I wasn't just being cute when I described desire as a "dance".  Like dancing, it takes practice and a fine touch to get the rhythm right.  Don't let that scare you off!  Used well, sexual tension can add more to your story than almost any other plot device.  Give it a shot!  Play around with it! 
Because more than anything else, a little healthy sexual tension is a hell of a lot of fun.

When not sweating blood over the keyboard, Laura Oliva is a full-time mom, wife, amateur chef, gardener, and (non)recovering clotheshorse.  She discovered her love of storytelling as a child, after successfully blaming a broken vase on her younger brother.  A functioning cynic, she writes tender love stories about tough people.   


Her first book, All That Glitters, is now available on Amazon and Smashwords.

Follow Laura Oliva on Twitter @writermama for clever quips and insipration. 

Her blogs are:

This concludes Character Module 1. To see the rest of the Character Development posts, click on the links below:
Character 1: The 5x5. Creating a go-to, one page reference to hone your revisions regarding Character Development. 
Characters 2: The Good, the Bad, and the Fugly, Quirky, Snarky. How unique is your super spesh Protagonist?
Characters 3: The First Date. Three ways to start your story with a bad first impression.
Characters 4: The Promise. Promises you and your characters make to the reader, and two ways you break them. 

Happy Writing!

Coming Up! I'll be on vacation for two weeks, then:
Dialogue Module
Robert Bevan 
Nat Russo

Tuesday, March 12, 2013


The Promise 

So you're absolutely sure you have a compelling, unique,specific Main Character (MC) who can lead a reader through your story. 

Chapter One is like the first few dates in which the reader gets to know MC (and you!) through voice and thoughts and perhaps some conflict. The whirlwind courtship hopefully ends in an exchange of promises.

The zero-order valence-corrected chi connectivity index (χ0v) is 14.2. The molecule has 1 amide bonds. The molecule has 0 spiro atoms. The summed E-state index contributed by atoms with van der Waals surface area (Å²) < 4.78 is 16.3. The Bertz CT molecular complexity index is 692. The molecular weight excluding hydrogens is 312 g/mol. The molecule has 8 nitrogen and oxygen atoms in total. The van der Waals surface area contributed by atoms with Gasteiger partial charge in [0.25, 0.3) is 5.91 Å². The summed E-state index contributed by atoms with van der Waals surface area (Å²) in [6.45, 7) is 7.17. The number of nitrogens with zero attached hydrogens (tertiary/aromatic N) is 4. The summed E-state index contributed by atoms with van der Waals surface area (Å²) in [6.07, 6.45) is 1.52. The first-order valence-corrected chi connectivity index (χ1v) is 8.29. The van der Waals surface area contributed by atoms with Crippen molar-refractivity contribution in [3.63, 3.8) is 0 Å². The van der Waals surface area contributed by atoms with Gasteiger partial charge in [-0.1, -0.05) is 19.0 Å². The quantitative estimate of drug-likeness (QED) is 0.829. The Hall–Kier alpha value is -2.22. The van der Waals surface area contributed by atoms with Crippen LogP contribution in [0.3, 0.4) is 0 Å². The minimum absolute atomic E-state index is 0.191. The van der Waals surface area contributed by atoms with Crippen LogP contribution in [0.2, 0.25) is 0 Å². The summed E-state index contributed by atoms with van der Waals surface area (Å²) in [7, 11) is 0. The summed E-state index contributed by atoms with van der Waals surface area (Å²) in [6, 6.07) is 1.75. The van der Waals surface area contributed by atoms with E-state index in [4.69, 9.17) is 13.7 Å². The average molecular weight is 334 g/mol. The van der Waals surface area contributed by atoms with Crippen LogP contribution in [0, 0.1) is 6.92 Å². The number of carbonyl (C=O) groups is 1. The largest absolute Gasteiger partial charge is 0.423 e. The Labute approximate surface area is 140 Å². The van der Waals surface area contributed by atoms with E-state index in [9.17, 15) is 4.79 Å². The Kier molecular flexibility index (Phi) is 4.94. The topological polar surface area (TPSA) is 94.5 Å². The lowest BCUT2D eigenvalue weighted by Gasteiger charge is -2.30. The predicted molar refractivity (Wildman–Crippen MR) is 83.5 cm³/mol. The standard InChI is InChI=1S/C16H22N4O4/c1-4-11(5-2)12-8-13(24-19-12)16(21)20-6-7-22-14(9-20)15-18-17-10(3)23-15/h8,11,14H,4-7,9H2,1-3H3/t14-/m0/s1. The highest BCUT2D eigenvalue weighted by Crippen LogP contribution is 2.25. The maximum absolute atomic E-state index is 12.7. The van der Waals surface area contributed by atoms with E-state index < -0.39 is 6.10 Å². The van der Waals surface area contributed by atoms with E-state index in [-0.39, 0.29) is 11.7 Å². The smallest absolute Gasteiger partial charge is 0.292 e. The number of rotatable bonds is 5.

The reader promises to read the rest of MC's (and your) story. You (and your MC) promise to be as truthful and clear as you can in recounting events so they make sense. 

But if you're getting comments from your Betas or friends that some things are "confusing" or "don't make sense" in regards to your Protagonist, you might be breaking those promises. 

Here are two common ways that promise is broken:
Change in Character Voice
Out-of-Character Moment

I see the Change in Character Voice most often in Portal Fantasy, when a character from "our real world" goes through a portal or somehow gets transported into a fantasy realm. (However, it can happen in any genre, usually due to a huge gap in Real World time between writing chapters, like doing the first half of the book, taking a long break, then finishing it.)

For now, let's look at the portal fantasy example. In chapter one, MC was a Californian, perhaps saying things like "Dude was totes ice about me slumping in on his Betsy." (Translation: The man was very angry when I complimented his girlfriend.) Or thinking things like "We had to drive two hours in the middle of bum-f*ck nowhere, past stinky brown fields of future steaks, to get to the stupid town that smelled like week-old Taco Bell and had no free wi-fi."